Boerhaave first described the spontaneous rupture of the esophagus in 1724. It typically occurs after forceful emesis. Boerhaave syndrome is a transmural perforation of the esophagus to be distinguished from mallory-weiss syndrome, a nontransmural esophageal tear also associated with vomiting. Because it often is associated with emesis, boerhaave syndrome usually is not truly spontaneous. However, the term is useful for distinguishing it from iatrogenic perforation, which accounts for 85-90% of cases of esophageal rupture.
Diagnosis of boerhaave syndrome can be difficult because often no classic symptoms are present and delays in presentation for medical care are common. Approximately one third of all cases of boerhaave syndrome are clinically atypical. Prompt recognition of this potentially lethal condition is vital to ensure appropriate treatment. Mediastinitis, sepsis, and shock frequently are seen late in the course of illness, which further confuses the diagnostic picture.
See can't-miss gastrointestinal diagnoses, a critical images slideshow, to help diagnose the potentially life-threatening conditions that present with gastrointestinal symptoms.
A reported mortality estimate is approximately 35%, making it the most lethal perforation of the gi tract. The best outcomes are associated with early diagnosis and definitive surgical management within 12 hours of rupture. If intervention is delayed longer than 24 hours, the mortality rate (even with surgical intervention) rises to higher than 50% and to nearly 90% after 48 hours. Left untreated, the mortality rate is close to 100%.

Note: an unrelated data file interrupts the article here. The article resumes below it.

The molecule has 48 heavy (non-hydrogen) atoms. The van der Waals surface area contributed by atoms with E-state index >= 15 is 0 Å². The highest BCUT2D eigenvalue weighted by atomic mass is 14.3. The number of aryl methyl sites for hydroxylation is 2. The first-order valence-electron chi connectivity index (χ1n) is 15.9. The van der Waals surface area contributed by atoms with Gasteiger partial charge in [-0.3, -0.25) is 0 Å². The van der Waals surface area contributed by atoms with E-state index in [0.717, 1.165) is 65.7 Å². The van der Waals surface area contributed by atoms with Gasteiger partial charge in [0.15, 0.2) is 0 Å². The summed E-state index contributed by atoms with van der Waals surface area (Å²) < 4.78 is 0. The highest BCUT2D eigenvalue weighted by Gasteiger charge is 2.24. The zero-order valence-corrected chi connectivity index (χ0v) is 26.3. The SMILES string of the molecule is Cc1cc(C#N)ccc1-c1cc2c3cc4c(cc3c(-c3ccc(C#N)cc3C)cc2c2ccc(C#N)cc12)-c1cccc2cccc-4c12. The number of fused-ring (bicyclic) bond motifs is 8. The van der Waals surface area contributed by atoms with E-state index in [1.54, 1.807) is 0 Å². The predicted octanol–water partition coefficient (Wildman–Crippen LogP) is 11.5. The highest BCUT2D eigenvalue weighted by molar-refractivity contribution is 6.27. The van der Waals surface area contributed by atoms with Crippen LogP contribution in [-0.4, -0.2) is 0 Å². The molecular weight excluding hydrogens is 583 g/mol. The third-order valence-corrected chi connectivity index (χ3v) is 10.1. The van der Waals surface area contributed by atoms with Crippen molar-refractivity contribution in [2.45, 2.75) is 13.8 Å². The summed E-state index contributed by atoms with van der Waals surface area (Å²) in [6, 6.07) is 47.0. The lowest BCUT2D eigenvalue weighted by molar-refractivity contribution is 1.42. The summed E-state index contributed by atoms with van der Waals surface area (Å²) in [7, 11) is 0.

Esophageal rupture in boerhaave syndrome is postulated to be the result of a sudden rise in intraluminal esophageal pressure produced during vomiting, as a result of neuromuscular incoordination causing failure of the cricopharyngeus muscle to relax. The syndrome commonly is associated with overindulgence in food and/or alcohol. The most common anatomical location of the tear in boerhaave syndrome is at the left posterolateral wall of the lower third of the esophagus, 2-3 cm proximal to the gastroesophageal junction, along the longitudinal wall of the esophagus. The second most common site of rupture is in the subdiaphragmatic or upper thoracic area. [1, 2]
Although likely underreported, the incidence of boerhaave syndrome is relatively rare. A 1980 review by kish cited 300 cases in the literature worldwide.  a 1986 summary by bladergroen et al described 127 cases.  of these, 114 were diagnosed antemortem; the others were diagnosed at autopsy. Overall, boerhaave syndrome accounts for 15% of all cases of traumatic rupture or perforation of the esophagus.
Prognosis is directly contingent on early recognition and appropriate intervention. Early diagnosis of boerhaave syndrome allows prompt surgical repair. Diagnosis and surgery within 24 hours carry a 75% survival rate. This drops to approximately 50% after a 24-hour delay and approximately 10% after 48 hours.
The mortality rate is high. Esophageal perforation is the most lethal perforation of the gi tract. Survival is contingent largely upon early recognition and appropriate surgical intervention.
Overall, the mortality rate is approximately 30%. Mortality is usually due to subsequent infection, including mediastinitis, pneumonitis, pericarditis, or empyema.